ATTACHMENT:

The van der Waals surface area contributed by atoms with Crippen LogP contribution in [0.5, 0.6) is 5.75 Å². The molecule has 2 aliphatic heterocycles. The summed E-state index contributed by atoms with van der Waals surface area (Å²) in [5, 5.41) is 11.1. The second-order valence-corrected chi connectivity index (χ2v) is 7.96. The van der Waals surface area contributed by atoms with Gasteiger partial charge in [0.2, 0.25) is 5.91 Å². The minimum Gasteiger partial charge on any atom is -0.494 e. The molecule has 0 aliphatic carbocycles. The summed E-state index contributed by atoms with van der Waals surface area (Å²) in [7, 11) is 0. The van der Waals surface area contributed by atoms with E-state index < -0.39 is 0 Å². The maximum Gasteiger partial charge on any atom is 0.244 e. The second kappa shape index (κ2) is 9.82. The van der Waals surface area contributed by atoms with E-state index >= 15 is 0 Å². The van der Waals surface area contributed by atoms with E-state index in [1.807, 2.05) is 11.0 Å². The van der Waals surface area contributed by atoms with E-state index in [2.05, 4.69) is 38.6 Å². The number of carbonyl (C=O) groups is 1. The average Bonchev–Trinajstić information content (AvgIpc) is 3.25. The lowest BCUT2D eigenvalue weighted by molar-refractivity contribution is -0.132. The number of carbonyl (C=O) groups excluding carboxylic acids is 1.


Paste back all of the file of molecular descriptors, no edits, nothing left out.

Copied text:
The van der Waals surface area contributed by atoms with Crippen LogP contribution in [0.5, 0.6) is 5.75 Å². The molecule has 2 aliphatic heterocycles. The summed E-state index contributed by atoms with van der Waals surface area (Å²) in [5, 5.41) is 11.1. The second-order valence-corrected chi connectivity index (χ2v) is 7.96. The van der Waals surface area contributed by atoms with Gasteiger partial charge in [0.2, 0.25) is 5.91 Å². The minimum Gasteiger partial charge on any atom is -0.494 e. The molecule has 0 aliphatic carbocycles. The summed E-state index contributed by atoms with van der Waals surface area (Å²) in [7, 11) is 0. The van der Waals surface area contributed by atoms with E-state index < -0.39 is 0 Å². The maximum Gasteiger partial charge on any atom is 0.244 e. The second kappa shape index (κ2) is 9.82. The van der Waals surface area contributed by atoms with E-state index >= 15 is 0 Å². The van der Waals surface area contributed by atoms with E-state index in [1.807, 2.05) is 11.0 Å². The van der Waals surface area contributed by atoms with E-state index in [2.05, 4.69) is 38.6 Å². The number of carbonyl (C=O) groups is 1. The average Bonchev–Trinajstić information content (AvgIpc) is 3.25. The lowest BCUT2D eigenvalue weighted by molar-refractivity contribution is -0.132. The number of carbonyl (C=O) groups excluding carboxylic acids is 1.